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U.S. Patent Specifications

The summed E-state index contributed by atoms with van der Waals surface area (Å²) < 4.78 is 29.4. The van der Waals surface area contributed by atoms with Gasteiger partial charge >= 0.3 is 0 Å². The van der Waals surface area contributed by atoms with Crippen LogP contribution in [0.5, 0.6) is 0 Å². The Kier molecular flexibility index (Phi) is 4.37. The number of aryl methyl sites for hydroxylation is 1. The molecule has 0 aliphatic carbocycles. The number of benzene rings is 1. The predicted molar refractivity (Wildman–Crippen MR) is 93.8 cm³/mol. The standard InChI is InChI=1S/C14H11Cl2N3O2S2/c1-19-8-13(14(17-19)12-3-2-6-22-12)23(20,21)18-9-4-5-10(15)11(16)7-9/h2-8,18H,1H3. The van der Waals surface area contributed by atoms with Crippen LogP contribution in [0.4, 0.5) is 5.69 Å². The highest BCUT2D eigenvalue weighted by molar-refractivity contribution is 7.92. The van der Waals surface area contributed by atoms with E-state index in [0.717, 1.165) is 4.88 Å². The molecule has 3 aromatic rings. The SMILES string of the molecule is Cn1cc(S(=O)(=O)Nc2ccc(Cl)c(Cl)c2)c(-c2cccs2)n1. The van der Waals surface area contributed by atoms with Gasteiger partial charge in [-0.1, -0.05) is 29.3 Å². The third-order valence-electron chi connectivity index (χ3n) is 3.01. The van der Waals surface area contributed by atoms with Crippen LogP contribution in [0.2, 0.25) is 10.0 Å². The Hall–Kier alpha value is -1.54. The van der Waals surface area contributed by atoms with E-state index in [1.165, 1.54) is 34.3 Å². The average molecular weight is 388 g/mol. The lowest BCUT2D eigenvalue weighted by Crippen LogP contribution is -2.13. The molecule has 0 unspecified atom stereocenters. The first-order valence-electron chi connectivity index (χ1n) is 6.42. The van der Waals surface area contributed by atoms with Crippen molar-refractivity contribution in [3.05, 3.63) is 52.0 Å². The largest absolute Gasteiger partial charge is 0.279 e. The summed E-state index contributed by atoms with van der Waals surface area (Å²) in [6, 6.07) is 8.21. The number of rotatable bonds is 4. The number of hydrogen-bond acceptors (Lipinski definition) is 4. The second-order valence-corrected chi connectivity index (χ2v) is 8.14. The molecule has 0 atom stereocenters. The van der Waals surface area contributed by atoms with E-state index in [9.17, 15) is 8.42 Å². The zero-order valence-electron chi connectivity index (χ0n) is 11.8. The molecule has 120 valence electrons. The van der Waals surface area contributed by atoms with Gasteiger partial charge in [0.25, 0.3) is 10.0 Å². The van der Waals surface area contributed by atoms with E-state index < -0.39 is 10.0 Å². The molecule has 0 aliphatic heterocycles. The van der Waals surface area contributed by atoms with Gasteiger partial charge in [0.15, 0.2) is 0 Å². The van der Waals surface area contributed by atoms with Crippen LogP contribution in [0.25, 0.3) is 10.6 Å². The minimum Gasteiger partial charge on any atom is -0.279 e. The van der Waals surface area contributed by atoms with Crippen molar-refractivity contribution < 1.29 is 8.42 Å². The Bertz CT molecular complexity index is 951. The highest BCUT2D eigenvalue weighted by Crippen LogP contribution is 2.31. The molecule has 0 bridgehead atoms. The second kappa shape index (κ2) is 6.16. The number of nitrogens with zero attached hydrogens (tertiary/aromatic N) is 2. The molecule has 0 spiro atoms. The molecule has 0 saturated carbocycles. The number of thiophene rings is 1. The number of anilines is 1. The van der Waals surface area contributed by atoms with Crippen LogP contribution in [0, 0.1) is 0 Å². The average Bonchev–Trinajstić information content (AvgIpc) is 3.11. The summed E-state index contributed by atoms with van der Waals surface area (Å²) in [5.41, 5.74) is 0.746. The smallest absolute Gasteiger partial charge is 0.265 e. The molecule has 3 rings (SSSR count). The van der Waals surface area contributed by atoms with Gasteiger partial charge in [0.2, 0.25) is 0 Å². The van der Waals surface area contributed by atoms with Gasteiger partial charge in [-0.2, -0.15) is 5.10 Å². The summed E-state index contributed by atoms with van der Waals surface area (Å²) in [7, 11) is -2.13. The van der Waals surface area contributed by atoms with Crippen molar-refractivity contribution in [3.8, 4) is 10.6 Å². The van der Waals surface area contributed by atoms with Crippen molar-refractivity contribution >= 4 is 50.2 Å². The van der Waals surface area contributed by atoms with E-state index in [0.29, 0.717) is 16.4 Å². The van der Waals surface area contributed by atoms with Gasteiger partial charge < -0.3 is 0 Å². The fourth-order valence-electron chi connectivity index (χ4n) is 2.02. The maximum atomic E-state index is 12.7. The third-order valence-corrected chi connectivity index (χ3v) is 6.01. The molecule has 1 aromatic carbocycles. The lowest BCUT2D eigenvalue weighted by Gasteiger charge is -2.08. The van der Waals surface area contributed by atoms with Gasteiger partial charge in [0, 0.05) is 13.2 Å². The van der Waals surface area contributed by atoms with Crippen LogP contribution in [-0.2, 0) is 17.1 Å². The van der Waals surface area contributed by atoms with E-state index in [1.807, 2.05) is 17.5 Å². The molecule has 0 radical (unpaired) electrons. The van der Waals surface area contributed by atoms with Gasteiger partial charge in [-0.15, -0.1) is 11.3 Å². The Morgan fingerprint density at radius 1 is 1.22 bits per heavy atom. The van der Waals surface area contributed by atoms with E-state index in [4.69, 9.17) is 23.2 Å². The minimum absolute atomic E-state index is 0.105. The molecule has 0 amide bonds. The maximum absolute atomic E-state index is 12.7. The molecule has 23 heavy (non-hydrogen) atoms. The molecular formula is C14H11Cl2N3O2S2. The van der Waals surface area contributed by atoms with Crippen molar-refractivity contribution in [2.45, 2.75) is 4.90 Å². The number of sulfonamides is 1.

U.S. Patent Specifications 258 AIRCRAFT ENGINEERING June, 1939 Some Recent Patents of Aeronautical Interest Granted in the U.S.A. 2,137,386 . Controllable Engine Cowling. suitably formed to accommodate the metal of said [C1. 244—121.] (Granted under the Act of March 3, Kenneth Campbell, Radburn, and Philip B. Taylor, fin and portions of the rib of said arbor, and with­ 1883, as amended April 30, 1928 ; 370 O.G. 757.) Upper Montclair, N.J., assignors to Wright Aero­ drawing said arbor thereafter. 1. An aircraft body provided with a cabin and nautical Corporation, a corporation of New York. havin g transparent extendable and retractable top Application October 19, 1935. Serial Mo. 45,764. an d side cabin-closure members movable to and 2,138,952 . Auxiliary Wing for Aircraft. Renewed February 19, 1937. 8 Claims. [Class from a position of coincidence with the surface of Walte r Blume, Brandenburg (Havel), Germany, 123-171.] th e body from and to a position of projection beyond assignor of one-half to Arado Flugzcugwerkc th e surface of the body, the top cabin-closure Gesellschaft mit beschrankter Haftung, Branden­ membe r consisting of hjointed sections movable burg (Havel), Germany, a company of Germany. abou t predetermined axes to provide in the out­ Application December 6, 1937. Serial No. 178,377. wardl y extended position of the top member a In Germany August 31, 1935. 5 Claims. [Class windshield portion and a roof portion, and means 244-42.] for extending and retracting the said cabin-closure members. 2,143,139 . Hydraulic Automati c Pilot. Bert G. Carlson, Freeport, and Theodore W. Kenyon, Huntingdon , N.Y., assignors to Sperry Gyroscope Co., Inc., Brooklyn, N.Y., a corporation of New- York. Application October 23, 1936. Serial No. 107,152. 15 Claims. [C1. 244—78.] 1. In an aircraft, a body, main wings on opposite sides of said body each having a recess along its trailing edge, auxiliary wings one disposed a t th e rear of each main wing, means pivoted to the main and auxiliary wings to guide each of the auxiliary wings for movement from a position within such recess to two other positions, one spaced below the main wing in which the auxiliary wings can move in the 1. The combination with an engine cowl having same direction to act as a camber changing device a front entrance opening, of a disc disposed therein, an d the other in which the front edges of the swinging links guiding the rim of said disc for auxiliary wings are spaced behind the trailing edges approximatel y helical movement, and control means of the main wings and the auxiliary wings can move for effecting said movement. in opposite directions to act as ailerons. 2,137,879 . Supporting Surface for Flying Machines . Joseph Ksoll, Breslau, Germany. 2,142,450 . Aeroplane Empennage. James S. Application February 24, 1936. Serial No. 65,250. McDonnell, Jr., Baltimore, Md., assignor to The In Germany February 26, 1935. 5 Claims. [Class Glenn L. Martin Ccmpany, Baltimore, Md. Appli­ 244-12.1 cation June 25, 1937. Serial No. 150,247. 4 Claims. [C1. 244—87.] 1. In an elevation control for aircraft auto­ 1. In combination, an aeroplane empennage com­ mati c pilots, the combination with servo means prising a stabiliser, a control surface hingedly con­ for operating the elevator, of a barometric device, I. In an aeroplane wing, a n aileron, a flap mounted nected to the trailing edge of said stabiliser having an auxiliary servo motor, a control device operated in a cavity at the trailing end of the aileron, the a t least one end extending parallel to the direction from said barometric device for controlling said flap and the cavity being of such configuration that of flight, and means closely adjacent to each end auxiliary servo means, a controller for said first- th e flap when in the cavity, the aileron, an d the wing, of said control surface having vertical surfaces named servo means operated in part by said together make up a complete aerofoil, and mecha­ of sufficiently greater vertical dimensions than the auxiliary servo means and follow-back means nism operatively connecting the flap to the aileron adjacent vertical faces of the control surface to connecting said device and said auxiliary servo for shifting the flap with respect to the aileron, and cover the said vertical faces of the control surface means for maintaining level flight. for varying the angular position of the flap with in substantially all positions thereof for preventing respect to the aileron. spilling of air around the ends of th e control surface, 2,144,135 . Rudder Brake. Ernst Zindel, a t least the means at said first-mentioned end 2,138,127 . Propeller Making. John Squires. Dessau (Anhalt), Germany, assignor to Junkers comprising a fin mounted on said stabiliser closely Hagerstown, Md., assignor to United Aircraft Flugzeug- und Motorenwerke Aktiengesellschaft, adjacent said first-mentioned end and substantially Corporation, East Hartford, Conn., a corporation Dessau (Anhalt), Germany. Application February perpendicular to the span thereof, and a rudder of Delaware. Application June 26, 1935. Serial No. 10, 1937. Serial No. 125,007. In Germany hinged to said fin at a point at least substantially 28,393. 26 Claims. [Class 80-24.] Februar y 29, 1936. 4 Claims. [C1. 244—75.] as far to the rear as the rearmost point of the end of the said control surface adjacent the fin. 1. The method of forming a fin on a metal tubular structure , which comprises internally supporting said structure on an arbor having a rib extending from its periphery, forming a fin from some of the 1. Means for immobilising aircraft rudders during meta l of the wall of said structure by passing the parking, comprising in combination, a rudder latte r while internally supported on said arbor leeking device, a control member near the pilot's between rolls having arcuately concaved peripheries seat, power transmitting means operatively con­ necting said control member with said locking * The above abstracts of patents granted in the United States device, an organ required to be actuated when are taken, by permission of the Department of Commerce, from the startin g the craft and means for interlocking said Official Gazette of the United States Patent Office. Printed copies of the full specifications can be obtained, price 10 cents each, from the control member and said organ in such manner 2,142,997 . Retractable Cabin Enclosure for Commissioner of Patents, Washington, D.C., U.S.A. tha t said organ can be actuated only after the Arcraft . Harold W. Case, Dayton, Ohio. Appli­ Except where otherwise stated, the specification is unacompanied locking device has been released. by drawings if none is reproduced. cation May 26, 1936. Serial No. 81,871. 12 Claims. http://www.deepdyve.com/assets/images/DeepDyve-Logo-lg.png Aircraft Engineering and Aerospace Technology Emerald Publishing